A diode laser is inherently incoherent. However, because the diode laser is being used as a heat source rather than a optic source, this incoherence is not a disadvantage. Thus, specialized lenses are not required for keeping the light coherent. Additionally, diode lasers, which operate near the infrared region are not as thermally efficient as Nd:YAG lasers, which operate in the infrared region at 1060 nm. However, for the staking process, the lower thermal efficiency is advantageous because it permits slower and more uniform controlled heating leading to better consistency.
To deliver the diode laser beam to the staking point, a launch optics system of lenses has been developed. The launch optics have been fabricated using modified, off-the-shelf parts. By way of example, reference to components from particular manufacturers will be made. However, it is not the intention that the invention be limited to such components, as those of ordinary skill in the art will appreciate that the same function can be accomplished using components from different manufacturers.
To support and house the launch optics, a modified microscope body (Rolyn, 80.1120) 20 is used (FIG. 2). The body is adjustably connected to a launch optics fixture or support 22, allowing for micro adjustments to the position of the body relative to the fixture (FIG. 3). The body is modified in that its upper end portion is removed. The microscope body has an upper cylindrical section 23 co-centrally continuous with a lower cylindrical section 24 of smaller diameter. For descriptive purposes, the upper section is referred to herein as the wide section, while the lower section is referred to herein as the narrow section.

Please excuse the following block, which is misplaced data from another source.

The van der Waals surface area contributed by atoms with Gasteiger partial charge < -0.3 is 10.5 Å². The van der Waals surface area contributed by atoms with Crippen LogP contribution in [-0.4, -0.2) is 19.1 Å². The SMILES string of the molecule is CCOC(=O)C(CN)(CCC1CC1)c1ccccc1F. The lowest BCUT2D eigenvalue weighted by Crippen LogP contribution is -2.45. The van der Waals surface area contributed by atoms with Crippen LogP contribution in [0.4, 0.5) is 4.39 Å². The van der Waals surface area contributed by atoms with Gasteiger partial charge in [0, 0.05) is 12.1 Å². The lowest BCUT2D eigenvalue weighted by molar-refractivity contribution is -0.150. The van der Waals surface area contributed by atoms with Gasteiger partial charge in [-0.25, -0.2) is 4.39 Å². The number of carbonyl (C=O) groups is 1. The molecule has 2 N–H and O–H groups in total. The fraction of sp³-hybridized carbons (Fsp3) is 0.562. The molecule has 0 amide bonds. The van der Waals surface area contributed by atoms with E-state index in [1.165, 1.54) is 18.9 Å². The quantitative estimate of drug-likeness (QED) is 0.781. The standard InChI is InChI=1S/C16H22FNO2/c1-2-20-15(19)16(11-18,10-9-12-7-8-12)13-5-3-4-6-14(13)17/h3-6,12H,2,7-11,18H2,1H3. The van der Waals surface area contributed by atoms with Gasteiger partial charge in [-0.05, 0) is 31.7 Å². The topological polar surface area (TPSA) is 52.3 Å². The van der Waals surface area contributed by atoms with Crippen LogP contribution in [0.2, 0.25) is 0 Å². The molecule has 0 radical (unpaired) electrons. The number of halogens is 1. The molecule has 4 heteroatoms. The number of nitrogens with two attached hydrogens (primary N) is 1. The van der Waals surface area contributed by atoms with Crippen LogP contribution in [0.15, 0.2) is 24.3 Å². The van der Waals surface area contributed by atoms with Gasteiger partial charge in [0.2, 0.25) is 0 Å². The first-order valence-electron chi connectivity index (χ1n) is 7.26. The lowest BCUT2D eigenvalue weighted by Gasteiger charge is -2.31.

The head of the microscope is located at the lowest point of the narrow section of the microscope body. A 10X microscope objective (Rolyn, 80.3055) 26 is placed inside the narrower section abutting the head. A sleeve (not shown) may be placed inside the narrower section prior to the installation of the objective to provide support for the objective.